>> Wednesday, December 17, 2008


Mere words cannot describe the emotion that surges through me when I listen to someone sing this fabulous Mozart "Laudamus Te" from his Great C Minor Mass with such energy, joy, and enthusiasm! This is how Mozart is to be sung! Brava, Ms. Fleming!

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You never know what the elves are up to while you're asleep

>> Tuesday, December 16, 2008

Steph did this last night while I was asleep. I never know what kind of surprise I'm going to awaken to when I get up every morning, but this one busted me up so much that I had to re-post it here.

Send your own ElfYourself eCards

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Ancient Carols: The Wexford Carol


The Wexford Carol (Irish: Carúl Loch Garman) is a traditional religious Irish Christmas carol originating from County Wexford, and specifically, Enniscorthy (whence its name), and dating to the 12th century. The subject of the song is that of the nativity of Jesus Christ.

The song is sometimes known by its first verse, "Good people all this Christmas time."

Information source: Wikipedia


Good people all, this Christmas-time,
Consider well and bear in mind
What our good God for us has done
In sending his beloved Son.
With Mary holy we should pray
To God with love this Christmas day;
In Bethlehem upon that morn
There was a blessed Messiah born.

The night before that happy tide
The noble Virgin and her guide
Were long time seeking up and down
To find a lodging in the town.
But mark how all things came to pass;
From every door repelled alas!
As long foretold, their refuge all
Was but an humble ox's stall.

There were three wise men from afar
Directed by a glorious star,
And on they wandered night and day
Until they came where Jesus lay,
And when they came unto that place
Where our beloved Messiah was,
They humbly cast them at his feet,
With gifts of gold and incense sweet.

Near Bethlehem did shepherds keep
Their flocks of lambs and feeding sheep;
To whom God's angels did appear,
Which put the shepherds in great fear.
'Prepare and go', the angles said.
'To Bethlehem, be not afraid:
For there you'll find, this happy morn,
A princely babe, sweet Jesus born.

With thankful heart and joyful mind,
The shepherds went the babe to find,
And as God's angel had foretold,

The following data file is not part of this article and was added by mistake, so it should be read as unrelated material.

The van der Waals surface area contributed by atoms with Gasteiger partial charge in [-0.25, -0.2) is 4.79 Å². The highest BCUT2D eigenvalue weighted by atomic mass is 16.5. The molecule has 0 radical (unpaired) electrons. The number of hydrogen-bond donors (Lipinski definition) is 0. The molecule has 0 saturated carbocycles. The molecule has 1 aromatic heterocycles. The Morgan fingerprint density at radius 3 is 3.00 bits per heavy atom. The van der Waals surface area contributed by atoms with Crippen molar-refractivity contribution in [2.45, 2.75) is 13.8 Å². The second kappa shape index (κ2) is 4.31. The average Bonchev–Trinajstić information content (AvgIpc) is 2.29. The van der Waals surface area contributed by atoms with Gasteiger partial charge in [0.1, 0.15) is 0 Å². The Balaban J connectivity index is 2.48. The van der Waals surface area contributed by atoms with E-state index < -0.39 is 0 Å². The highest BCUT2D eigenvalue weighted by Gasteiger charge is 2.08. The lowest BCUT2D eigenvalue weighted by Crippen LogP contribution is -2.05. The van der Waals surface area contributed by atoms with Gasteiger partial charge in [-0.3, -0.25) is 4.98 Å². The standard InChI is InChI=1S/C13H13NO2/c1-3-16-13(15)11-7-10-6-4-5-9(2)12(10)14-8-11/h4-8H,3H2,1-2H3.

They did our saviour Christ behold.
Within a manger he was laid,
And by his side the virgin maid,
Attending on the Lord of life,
Who came on earth to end all strife.


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Gentleness, kindness: Begin with yourself

>> Monday, December 15, 2008


Be gentle with yourself. Be kind to yourself. Be patient with yourself as you learn the new ways of thinking. Treat yourself as you would someone you really loved. ~ Louise Hay



Natalie Dessay - Ruhe Sanft, Mein Holdes Leben, (Sleep Softly, My Dearest Love), by W.A. Mozart

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Monday Movie Meme


My bloggy friend, Willow, posted this on her blog this morning so I thought I'd give it a try. You have to list movie favorites alphabetically choosing movie titles that start with A,B,C...and so forth. This wasn't easy, but I managed to come up with one for every letter!

Amadeus
Brigadoon
Color Purple, The
Dial “M” for Murder
Elizabeth
Far and Away
Gandhi
Hours, The
Immortal Beloved
Julia
Kundun
La Vie en Rose
Moonstruck
Notting Hill
One True Thing
Princess Bride, The
Queen, The
Rear Window
Sense & Sensibility
Tootsie
Untouchables, The
Valmont
While You Were Sleeping
X-files, The
You’ve Got Mail
Zorro: The Gay Blade

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Gender Bending Through the Ages: Bing & Danny are "Sisters"


Who could forget this incredibly funny scene from White Christmas where Bing Crosby and Danny Kaye don the Haynes Sisters' feather fans and do a lip sync routine to "Sisters"? White Christmas co-star Rosemary Clooney stated that most of this scene was ad libbed, and the laughter you hear from the audience isn't a laugh track, but the actual laughter from those both on and off camera.


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Deck the halls with boughs of holly

>> Sunday, December 14, 2008

Decorating for Christmas at Steph and Nettl's house.


Full view of the living room from the stairway.

The niche in the entry.

On top of the hutch.

Lights over the bar.

Kitty found her spot.


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The World's most beautiful music: Tchaikovsky's "The Nutcracker"